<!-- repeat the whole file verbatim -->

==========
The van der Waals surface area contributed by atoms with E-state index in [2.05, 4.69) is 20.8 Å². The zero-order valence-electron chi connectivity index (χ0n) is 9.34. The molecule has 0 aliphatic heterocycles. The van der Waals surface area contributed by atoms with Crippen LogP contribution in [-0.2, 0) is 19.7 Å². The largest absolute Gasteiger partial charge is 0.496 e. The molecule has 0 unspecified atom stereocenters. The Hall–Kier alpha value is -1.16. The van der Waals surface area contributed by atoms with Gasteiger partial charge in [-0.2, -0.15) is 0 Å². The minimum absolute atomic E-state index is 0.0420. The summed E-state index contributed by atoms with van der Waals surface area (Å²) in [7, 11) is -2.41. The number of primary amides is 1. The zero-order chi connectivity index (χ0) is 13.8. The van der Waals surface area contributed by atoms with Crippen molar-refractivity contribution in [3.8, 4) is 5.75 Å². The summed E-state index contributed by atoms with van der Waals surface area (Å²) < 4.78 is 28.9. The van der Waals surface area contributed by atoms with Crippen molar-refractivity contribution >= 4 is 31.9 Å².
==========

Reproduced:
The van der Waals surface area contributed by atoms with E-state index in [2.05, 4.69) is 20.8 Å². The zero-order valence-electron chi connectivity index (χ0n) is 9.34. The molecule has 0 aliphatic heterocycles. The van der Waals surface area contributed by atoms with Crippen LogP contribution in [-0.2, 0) is 19.7 Å². The largest absolute Gasteiger partial charge is 0.496 e. The molecule has 0 unspecified atom stereocenters. The Hall–Kier alpha value is -1.16. The van der Waals surface area contributed by atoms with Gasteiger partial charge in [-0.2, -0.15) is 0 Å². The minimum absolute atomic E-state index is 0.0420. The summed E-state index contributed by atoms with van der Waals surface area (Å²) in [7, 11) is -2.41. The number of primary amides is 1. The zero-order chi connectivity index (χ0) is 13.8. The van der Waals surface area contributed by atoms with Crippen molar-refractivity contribution in [3.8, 4) is 5.75 Å². The summed E-state index contributed by atoms with van der Waals surface area (Å²) < 4.78 is 28.9. The van der Waals surface area contributed by atoms with Crippen molar-refractivity contribution >= 4 is 31.9 Å².